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Aged Care Overview Booklet

Aged Care Overview Booklet

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Published by ABC News Online

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Published by: ABC News Online on Aug 08, 2011
Copyright:Attribution Non-commercial

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01/24/2013

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The dimensions of the challenges facing aged care are well known, but worthy of a
brief review.

• The number of Australians aged 85 and over is projected to increase from
0.4 million in 2010 to 1.8 million (5.1 per cent of the population) by 2050.

• By 2050, it is expected that over 3.5 million older Australians will access aged
care services each year, with around 80 per cent of services delivered in the
community.

• There is increasing diversity among older Australians in their preferences and
expectations (which continue to increase), including a greater desire for
independent living and culturally relevant care. This is particularly relevant for
many culturally and linguistically diverse, sexually diverse, and Indigenous
communities.

• The Intergenerational Report 2010 estimated that Australian Government
spending on aged care would increase from 0.8 per cent of GDP in 2010 to
1.8 per cent of GDP by 2050.

• While further advances in the management of some diseases are expected, more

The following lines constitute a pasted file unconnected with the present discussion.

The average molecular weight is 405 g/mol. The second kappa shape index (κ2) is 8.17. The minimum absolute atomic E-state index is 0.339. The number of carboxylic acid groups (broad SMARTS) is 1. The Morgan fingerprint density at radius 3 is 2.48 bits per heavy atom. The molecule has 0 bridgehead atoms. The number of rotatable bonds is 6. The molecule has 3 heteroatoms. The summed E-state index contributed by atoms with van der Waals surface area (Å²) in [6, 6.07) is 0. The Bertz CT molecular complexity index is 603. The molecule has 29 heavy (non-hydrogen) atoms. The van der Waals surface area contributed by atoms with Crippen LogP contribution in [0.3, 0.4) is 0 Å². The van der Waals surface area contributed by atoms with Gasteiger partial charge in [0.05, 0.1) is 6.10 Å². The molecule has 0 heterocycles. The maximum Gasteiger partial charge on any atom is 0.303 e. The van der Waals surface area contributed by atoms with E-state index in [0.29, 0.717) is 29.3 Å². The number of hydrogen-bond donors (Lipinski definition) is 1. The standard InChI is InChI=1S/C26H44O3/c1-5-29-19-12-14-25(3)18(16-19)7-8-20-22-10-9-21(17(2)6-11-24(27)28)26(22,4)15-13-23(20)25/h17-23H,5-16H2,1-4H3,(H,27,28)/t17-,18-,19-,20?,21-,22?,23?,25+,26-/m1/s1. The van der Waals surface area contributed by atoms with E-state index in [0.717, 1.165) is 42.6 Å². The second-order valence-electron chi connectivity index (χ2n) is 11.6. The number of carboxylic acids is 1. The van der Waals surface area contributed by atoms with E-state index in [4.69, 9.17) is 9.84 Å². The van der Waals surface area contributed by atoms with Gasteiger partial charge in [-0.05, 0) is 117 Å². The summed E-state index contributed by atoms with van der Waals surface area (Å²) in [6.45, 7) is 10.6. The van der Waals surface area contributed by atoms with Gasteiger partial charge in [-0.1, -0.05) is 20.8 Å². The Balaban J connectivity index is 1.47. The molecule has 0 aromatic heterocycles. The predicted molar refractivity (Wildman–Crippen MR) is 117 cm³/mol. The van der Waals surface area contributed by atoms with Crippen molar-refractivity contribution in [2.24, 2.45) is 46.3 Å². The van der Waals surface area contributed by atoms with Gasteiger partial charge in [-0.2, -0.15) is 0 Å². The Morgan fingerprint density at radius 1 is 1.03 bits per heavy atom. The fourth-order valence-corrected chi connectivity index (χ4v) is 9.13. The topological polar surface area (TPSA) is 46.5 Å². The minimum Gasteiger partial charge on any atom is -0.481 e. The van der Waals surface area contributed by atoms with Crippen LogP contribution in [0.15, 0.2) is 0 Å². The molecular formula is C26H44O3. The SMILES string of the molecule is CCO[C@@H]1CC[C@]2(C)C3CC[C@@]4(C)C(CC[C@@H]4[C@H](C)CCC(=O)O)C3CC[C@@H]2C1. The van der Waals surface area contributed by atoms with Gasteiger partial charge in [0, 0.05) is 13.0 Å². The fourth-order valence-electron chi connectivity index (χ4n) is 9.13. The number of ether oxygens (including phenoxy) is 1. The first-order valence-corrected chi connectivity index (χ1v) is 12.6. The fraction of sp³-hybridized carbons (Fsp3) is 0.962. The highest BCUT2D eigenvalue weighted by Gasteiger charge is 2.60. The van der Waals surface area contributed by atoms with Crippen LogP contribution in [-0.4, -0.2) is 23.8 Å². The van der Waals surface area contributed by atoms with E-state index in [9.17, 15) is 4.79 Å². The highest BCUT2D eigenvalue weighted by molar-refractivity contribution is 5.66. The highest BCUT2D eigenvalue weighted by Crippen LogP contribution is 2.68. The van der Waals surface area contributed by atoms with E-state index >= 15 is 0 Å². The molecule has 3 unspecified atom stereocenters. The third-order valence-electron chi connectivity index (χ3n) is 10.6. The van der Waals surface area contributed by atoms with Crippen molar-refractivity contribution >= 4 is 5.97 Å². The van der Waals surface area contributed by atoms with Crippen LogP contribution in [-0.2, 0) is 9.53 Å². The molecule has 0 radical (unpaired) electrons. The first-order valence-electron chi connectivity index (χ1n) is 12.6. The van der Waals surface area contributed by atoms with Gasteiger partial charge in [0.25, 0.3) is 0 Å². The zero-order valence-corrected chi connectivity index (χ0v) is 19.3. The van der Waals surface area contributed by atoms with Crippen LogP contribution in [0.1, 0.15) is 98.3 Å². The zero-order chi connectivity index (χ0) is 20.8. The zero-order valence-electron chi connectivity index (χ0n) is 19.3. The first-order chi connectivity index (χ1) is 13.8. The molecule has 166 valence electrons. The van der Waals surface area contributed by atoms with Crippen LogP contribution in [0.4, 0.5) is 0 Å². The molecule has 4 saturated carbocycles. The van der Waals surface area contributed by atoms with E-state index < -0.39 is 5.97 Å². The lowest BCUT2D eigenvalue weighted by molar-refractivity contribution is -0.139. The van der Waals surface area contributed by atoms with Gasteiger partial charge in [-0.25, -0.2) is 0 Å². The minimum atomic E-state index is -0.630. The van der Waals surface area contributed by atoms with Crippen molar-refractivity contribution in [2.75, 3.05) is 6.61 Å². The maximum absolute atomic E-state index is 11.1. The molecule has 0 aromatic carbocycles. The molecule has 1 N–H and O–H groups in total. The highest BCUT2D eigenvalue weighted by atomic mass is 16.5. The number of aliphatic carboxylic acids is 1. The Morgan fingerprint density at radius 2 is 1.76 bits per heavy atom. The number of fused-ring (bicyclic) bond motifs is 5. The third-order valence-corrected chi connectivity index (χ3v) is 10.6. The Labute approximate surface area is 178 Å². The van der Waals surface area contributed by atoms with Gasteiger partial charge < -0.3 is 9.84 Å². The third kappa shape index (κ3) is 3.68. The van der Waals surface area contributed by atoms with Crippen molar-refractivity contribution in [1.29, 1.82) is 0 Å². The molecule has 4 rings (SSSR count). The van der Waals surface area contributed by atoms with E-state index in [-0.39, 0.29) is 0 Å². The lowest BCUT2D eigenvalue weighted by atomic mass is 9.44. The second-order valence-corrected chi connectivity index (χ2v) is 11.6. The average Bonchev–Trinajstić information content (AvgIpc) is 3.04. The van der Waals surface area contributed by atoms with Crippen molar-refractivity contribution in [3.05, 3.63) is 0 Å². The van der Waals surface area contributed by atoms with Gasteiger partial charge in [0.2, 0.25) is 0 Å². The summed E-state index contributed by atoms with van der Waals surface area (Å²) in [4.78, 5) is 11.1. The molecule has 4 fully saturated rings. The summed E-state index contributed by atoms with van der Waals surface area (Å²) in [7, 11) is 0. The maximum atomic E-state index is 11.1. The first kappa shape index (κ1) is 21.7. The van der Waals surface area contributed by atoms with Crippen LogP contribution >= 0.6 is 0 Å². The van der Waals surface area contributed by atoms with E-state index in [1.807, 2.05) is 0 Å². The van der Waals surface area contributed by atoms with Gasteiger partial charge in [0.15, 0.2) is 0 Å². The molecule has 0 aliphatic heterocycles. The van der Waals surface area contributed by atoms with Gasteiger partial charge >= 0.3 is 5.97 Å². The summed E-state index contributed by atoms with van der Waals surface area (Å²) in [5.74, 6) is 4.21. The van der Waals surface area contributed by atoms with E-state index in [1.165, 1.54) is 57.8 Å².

people will require complex care for dementia, diabetes and other morbidities
associated with longevity, as well as palliative and end-of-life care.

• Many older Australians with low income have substantial wealth, which gives
them the capacity to meet their lifetime accommodation costs and to make a
modest contribution to the costs of their care, subject to a reasonable safety net.

• The relative availability of informal carers will decline, reducing the ability of
some older people to receive home-based care.

OVERVIEW

XXIII

• The aged care workforce will need to expand considerably at a time of ‘age
induced’ tightening of the overall labour market, an expected relative decline in
family support and informal carers, and strong demand for workers from other
parts of the health and disability systems. It will need to adopt new models of
care and scopes of practice.

• There is a need to harness new, cost-effective assistive and information
technologies that offer opportunities for productivity gains and higher quality
care.

The system, as currently configured, cannot withstand these challenges.
Fundamental reforms are needed and the new arrangements should be built on a
clear statement of the Government’s policy objectives for the caring of older
Australians.

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